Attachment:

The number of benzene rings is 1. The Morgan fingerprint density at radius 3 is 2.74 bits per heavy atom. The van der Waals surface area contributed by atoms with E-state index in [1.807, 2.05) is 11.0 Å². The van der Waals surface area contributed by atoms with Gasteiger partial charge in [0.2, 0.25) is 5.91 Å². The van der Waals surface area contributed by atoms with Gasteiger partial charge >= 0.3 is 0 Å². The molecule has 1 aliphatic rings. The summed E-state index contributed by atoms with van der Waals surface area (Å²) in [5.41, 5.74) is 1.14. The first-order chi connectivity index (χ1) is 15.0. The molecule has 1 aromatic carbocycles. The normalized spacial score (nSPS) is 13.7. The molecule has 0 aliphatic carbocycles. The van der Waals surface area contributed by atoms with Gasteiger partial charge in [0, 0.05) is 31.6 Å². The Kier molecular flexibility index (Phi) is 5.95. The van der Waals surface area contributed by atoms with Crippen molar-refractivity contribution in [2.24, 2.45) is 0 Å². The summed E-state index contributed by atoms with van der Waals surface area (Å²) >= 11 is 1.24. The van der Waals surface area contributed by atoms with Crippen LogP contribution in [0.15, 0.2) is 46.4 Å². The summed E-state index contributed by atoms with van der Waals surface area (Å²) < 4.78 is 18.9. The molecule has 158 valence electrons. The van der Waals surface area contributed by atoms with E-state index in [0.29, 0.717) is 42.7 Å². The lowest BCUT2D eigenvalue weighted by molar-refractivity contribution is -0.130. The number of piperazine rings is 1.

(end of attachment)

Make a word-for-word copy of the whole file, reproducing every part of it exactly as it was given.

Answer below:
The number of benzene rings is 1. The Morgan fingerprint density at radius 3 is 2.74 bits per heavy atom. The van der Waals surface area contributed by atoms with E-state index in [1.807, 2.05) is 11.0 Å². The van der Waals surface area contributed by atoms with Gasteiger partial charge in [0.2, 0.25) is 5.91 Å². The van der Waals surface area contributed by atoms with Gasteiger partial charge >= 0.3 is 0 Å². The molecule has 1 aliphatic rings. The summed E-state index contributed by atoms with van der Waals surface area (Å²) in [5.41, 5.74) is 1.14. The first-order chi connectivity index (χ1) is 15.0. The molecule has 1 aromatic carbocycles. The normalized spacial score (nSPS) is 13.7. The molecule has 0 aliphatic carbocycles. The van der Waals surface area contributed by atoms with Gasteiger partial charge in [0, 0.05) is 31.6 Å². The Kier molecular flexibility index (Phi) is 5.95. The van der Waals surface area contributed by atoms with Crippen molar-refractivity contribution in [2.24, 2.45) is 0 Å². The summed E-state index contributed by atoms with van der Waals surface area (Å²) >= 11 is 1.24. The van der Waals surface area contributed by atoms with Crippen LogP contribution in [0.15, 0.2) is 46.4 Å². The summed E-state index contributed by atoms with van der Waals surface area (Å²) < 4.78 is 18.9. The molecule has 158 valence electrons. The van der Waals surface area contributed by atoms with E-state index in [0.29, 0.717) is 42.7 Å². The lowest BCUT2D eigenvalue weighted by molar-refractivity contribution is -0.130. The number of piperazine rings is 1.